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In Emotional Homecoming, Smithsonian Repatriates 24 Sets of Human Remains

Collected by an anthropologist in 1931, the National Museum of Natural History returned the bones to the village of Igiugig

The Russian Orthodox Church in Igiugig (Wikimedia Commons)
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In late September, the remains of 24 native Alaskans excavated by a Smithsonian anthropologist returned to their ancestral home for the first time in almost nine decades.

The repatriation request was made by the village of Igiugig, which is mostly made up of indigenous Alaskan Yupik people, who claim affiliation with the bones, reports Avery Lill at NPR. The bones and funerary objects were originally collected from the area in 1931 by Aleš Hrdlička, head of the physical anthropology department at what is now the Smithsonian's National Museum of Natural History.

Lill reports that the repatriation of the bones was a two-year process. After the village requested the returns of the remains, the National Museum of Natural History, which housed them, went through the process of verifying that the remains were affiliated with the residents of Igiugig by examining Hrdlička’s diary entries and other documents. The museum also consulted with the villagers, who related the fact that the now-abandoned village of Kaskanak, where most of the remains were found, was once inhabited by residents of Igiugig.

“This was a collaborative effort between the Smithsonian and our village, but it was really us telling them that these are ours,” AlexAnna Salmon, a researcher and Igiugig local, tells Lill. “This is who we are. It's not anthropology coming from the other direction, telling you who you are and where you came from.”

The return of sacred objects and human remains to indigenous peoples has been bolstered in recent years by a series of federal laws. In 1989 Congress enacted the National Museum of the American Indian Act, which put the Smithsonian in charge of a new museum and instructed the Institution to inventory, identify, and consider for return—if requested by a Native community or individual—human remains and funerary objects​. In 1990, the Native American Graves Protection and Repatriation Act instructed any federal agency or federally funded institution to do the same.

Since then, the Smithsonian alone has repatriated or made available for repatriation the remains of more than 6,100 individuals  250,000 funerary objects and 1,400 sacred objects, according to the Institution's 2016 annual report on repatriation activities.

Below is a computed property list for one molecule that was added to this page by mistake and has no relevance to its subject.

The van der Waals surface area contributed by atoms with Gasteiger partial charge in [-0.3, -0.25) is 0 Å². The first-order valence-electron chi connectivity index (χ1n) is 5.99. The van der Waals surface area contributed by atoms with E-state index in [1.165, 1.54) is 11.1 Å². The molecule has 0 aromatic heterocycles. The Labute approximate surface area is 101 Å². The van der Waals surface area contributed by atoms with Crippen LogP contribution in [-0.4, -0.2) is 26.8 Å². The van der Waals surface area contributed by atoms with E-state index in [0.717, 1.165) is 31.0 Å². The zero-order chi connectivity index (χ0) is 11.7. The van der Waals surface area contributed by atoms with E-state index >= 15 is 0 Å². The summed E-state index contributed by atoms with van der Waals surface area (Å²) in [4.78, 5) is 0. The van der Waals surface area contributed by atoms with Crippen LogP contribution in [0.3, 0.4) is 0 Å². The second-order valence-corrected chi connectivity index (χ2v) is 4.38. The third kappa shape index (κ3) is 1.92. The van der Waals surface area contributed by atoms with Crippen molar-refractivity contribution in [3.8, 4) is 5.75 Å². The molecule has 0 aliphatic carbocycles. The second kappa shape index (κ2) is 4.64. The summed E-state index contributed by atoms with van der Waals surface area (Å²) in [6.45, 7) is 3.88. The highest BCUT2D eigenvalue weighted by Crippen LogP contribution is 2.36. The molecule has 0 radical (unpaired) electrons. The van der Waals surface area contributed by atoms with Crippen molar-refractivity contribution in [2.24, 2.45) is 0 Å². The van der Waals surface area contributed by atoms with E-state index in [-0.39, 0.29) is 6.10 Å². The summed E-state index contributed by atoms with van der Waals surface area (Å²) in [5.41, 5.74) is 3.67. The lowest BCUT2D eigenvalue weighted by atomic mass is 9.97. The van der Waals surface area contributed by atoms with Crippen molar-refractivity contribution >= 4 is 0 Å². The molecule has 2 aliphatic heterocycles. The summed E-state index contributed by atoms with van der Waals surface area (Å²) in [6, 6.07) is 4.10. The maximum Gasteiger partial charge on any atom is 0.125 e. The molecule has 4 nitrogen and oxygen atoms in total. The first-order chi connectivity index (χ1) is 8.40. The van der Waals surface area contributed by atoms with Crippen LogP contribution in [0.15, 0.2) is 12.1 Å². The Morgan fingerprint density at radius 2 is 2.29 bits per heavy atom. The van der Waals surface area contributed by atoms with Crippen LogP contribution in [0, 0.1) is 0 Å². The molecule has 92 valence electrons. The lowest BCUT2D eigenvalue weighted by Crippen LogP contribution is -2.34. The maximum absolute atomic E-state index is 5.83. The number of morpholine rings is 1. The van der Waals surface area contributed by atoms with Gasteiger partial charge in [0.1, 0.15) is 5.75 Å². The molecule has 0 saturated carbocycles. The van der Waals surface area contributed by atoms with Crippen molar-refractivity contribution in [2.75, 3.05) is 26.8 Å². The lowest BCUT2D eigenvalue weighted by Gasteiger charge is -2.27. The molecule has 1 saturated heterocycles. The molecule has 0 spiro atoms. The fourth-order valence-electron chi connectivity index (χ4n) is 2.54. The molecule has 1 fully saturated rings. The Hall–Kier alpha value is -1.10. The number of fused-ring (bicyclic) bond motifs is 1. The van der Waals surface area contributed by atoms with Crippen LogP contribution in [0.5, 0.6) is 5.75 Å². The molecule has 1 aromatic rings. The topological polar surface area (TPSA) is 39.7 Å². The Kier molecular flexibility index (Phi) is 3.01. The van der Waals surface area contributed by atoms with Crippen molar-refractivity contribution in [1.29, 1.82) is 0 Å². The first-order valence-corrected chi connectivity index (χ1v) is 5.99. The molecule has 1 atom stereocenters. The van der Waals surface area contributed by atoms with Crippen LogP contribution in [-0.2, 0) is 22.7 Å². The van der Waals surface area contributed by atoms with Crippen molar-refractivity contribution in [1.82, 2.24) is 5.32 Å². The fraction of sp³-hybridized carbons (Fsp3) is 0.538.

But repatriation is not as simple as returning artifacts or remains to tribal bodies. Some remains, for instance, are hundreds or thousands of years old and it is difficult to find direct ancestors or culturally affiliated peoples. Making a repatriation claim can also take time, money and research, which makes the pursuit of repatriation challenging.

“There are 560 plus tribes and they all have their own protocols, organization and problems that they are trying to deal with on a day-to-day basis," Bill Billeck, director of the National Museum of Natural History's Repatriation Office, tells Smithsonian.com. "While they may be interested in repatriation they have not have had the time and resources to work on it."

Last year, the National Museum of Natural History repatriated the remains of 25 individuals and the National Museum of the American Indian repatriated 26. This year, Billeck says that in addition to the 24 sets of remains returned to Alaska, the National Museum of Natural History has returned eight other sets of remains to four native communities. Repatriation efforts are expected to continue for years or decades to come.

For the people of Igiugig, the repatriation was an emotional coming home ceremony. The remains were flown into town in a small prop plane and placed in three wooden coffins. They were then taken to the Russian Orthodox Church in town where they were given a funeral. Afterward, they were loaded onto a boat and taken to a burial site overlooking the Kvichak River, where a priest, villagers and Kirk Johnson, director of the National Museum of Natural History, attended the reburial.

Billeck says repatriation can serve as a bridge between indigenous people and the research community, who have much to learn from one another. In fact, he says, this week a resident of Igiugig is coming to the museum to look at research materials related to the community's ancestral peoples.

"Repatriation is the beginning of, in some cases, a long relationship,” Billeck says.

About Jason Daley

Jason Daley is a Madison, Wisconsin-based writer specializing in natural history, science, travel, and the environment. His work has appeared in Discover, Popular Science, Outside, Men’s Journal, and other magazines.

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